Category Archives: Touch & Sexuality

‘Kangaroo’ Alternative to Incubators for Preemies

According to the New York Times:

“Kangaroo care has been widely studied. A trial in a Bogota hospital of 746 low birth weight babies randomly assigned to either kangaroo or conventional incubator care found that the kangaroo babies had shorter hospital stays, better growth of head circumference and fewer severe infections …

A conservative summary of the evidence to date is that kangaroo care is at least as good as conventional treatment — and perhaps better.”

Dr Mercola’s Comments…

Kangaroo care is a somewhat new name for a very old tradition, one that has been followed instinctively by women across the globe since the beginning of time. Namely, it refers to holding a newborn, including those born prematurely, close to its mother’s bare chest, like a kangaroo holds its joey in its pouch.

Although it’s been used for centuries, the modern-day method is credited to Dr. Edgar Rey, the chief of the pediatrics department at the Mother and Child Institute in Bogota, Colombia, who began using kangaroo care in the 1970s because of a shortage of incubators.

Since then, such skin-to-skin contact has proven to be incredibly beneficial for newborns, so much so that in hospitals where incubators are in short supply using kangaroo care has increased low birth weight babies’ survival rates from 10 percent to 50 percent, and larger babies’ survival rates from 70 percent to 90 percent.

The Benefits of Skin-to-Skin Contact for Newborns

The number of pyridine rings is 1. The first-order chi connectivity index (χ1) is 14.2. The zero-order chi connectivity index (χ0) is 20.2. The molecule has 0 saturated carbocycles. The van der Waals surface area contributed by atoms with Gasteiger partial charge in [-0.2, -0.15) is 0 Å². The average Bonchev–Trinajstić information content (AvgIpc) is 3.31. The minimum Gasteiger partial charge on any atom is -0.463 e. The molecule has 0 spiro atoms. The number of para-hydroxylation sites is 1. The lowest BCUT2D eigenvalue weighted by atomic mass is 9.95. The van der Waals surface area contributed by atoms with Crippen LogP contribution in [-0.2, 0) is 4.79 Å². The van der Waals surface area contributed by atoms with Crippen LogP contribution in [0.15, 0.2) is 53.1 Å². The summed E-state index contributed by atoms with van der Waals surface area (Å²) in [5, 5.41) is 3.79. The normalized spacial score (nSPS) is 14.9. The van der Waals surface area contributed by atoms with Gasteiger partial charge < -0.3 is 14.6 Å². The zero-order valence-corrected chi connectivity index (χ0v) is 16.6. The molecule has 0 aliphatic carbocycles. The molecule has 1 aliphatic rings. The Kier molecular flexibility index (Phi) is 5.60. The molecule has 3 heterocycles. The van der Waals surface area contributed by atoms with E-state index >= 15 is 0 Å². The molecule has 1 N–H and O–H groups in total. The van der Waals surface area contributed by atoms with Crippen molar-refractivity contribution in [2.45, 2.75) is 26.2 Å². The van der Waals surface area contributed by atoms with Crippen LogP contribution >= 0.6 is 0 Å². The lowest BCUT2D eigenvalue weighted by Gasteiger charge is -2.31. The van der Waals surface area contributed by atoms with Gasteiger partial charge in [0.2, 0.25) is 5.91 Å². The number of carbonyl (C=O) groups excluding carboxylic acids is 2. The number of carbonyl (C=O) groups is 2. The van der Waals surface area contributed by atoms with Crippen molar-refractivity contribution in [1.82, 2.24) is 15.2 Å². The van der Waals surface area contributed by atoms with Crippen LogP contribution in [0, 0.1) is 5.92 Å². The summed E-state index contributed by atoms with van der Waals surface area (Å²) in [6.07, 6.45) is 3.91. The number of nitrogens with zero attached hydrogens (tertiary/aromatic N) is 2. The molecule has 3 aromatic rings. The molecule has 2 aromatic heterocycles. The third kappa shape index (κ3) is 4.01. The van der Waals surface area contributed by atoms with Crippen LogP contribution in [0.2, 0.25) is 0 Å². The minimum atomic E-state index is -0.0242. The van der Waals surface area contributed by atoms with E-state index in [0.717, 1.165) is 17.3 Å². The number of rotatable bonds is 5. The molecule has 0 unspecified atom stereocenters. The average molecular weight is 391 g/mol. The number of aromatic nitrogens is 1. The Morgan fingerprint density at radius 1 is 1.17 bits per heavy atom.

Quite simply, skin-to-skin contact is probably one of the most important steps you can take to give your baby a healthy start right after birth. Just take a few minutes to watch the video below and you’ll see that skin-to-skin contact can actually make the difference between life and death.

When a mother holds her newborn against her bare skin:

* The baby’s temperature is regulated by the close contact — in fact, a woman’s breasts will change in temperature depending on whether the baby needs more or less warmth.
* The mother’s breathing and heartbeat helps the baby’s heart and respiratory rates to stabilize.
* The mother produces more milk and the baby breastfeeds earlier, gaining more weight.
* Emotional bonding is encouraged.

Babies who receive kangaroo care also show:

* Gains in sleep time
* Decreased crying
* More successful breastfeeding
* Improved oxygen saturation levels
* More regular breathing patterns
* More rapid weight gain
* Earlier hospital discharge

As the New York Times reported, in one trial of nearly 750 low birth weight babies, those who received kangaroo care had shorter hospital stays, better growth of head circumference and fewer severe infections than babies placed in incubators.

A separate study also revealed that when mothers initiated skin-to-skin contact with their newborns 15 to 20 minutes after birth, the infants slept longer and more peacefully, using positions that indicated less stress.

After the contact ended, the effects of the skin-to-skin contact seemed to continue even four hours later, as the babies displayed less stressful body movements after spending several hours in the nursery.

The researchers suggested that the most dangerous and stressful events that occur during the human life cycle take place during the transition from the womb to the real world, therefore mothers who made a point of giving their infants skin-to-skin contact would help their newborn adjust to their new unfamiliar surroundings.

Kangaroo Care Encourages Breastfeeding

Outside of the temperature and breathing regulation, as well as the emotional benefits, one of the best reasons to use kangaroo care is that it increases the likelihood of successful breastfeeding.

This is important as breastfeeding offers your child lifelong health benefits, not only cutting their risk of SIDS in half, but also providing added protection against: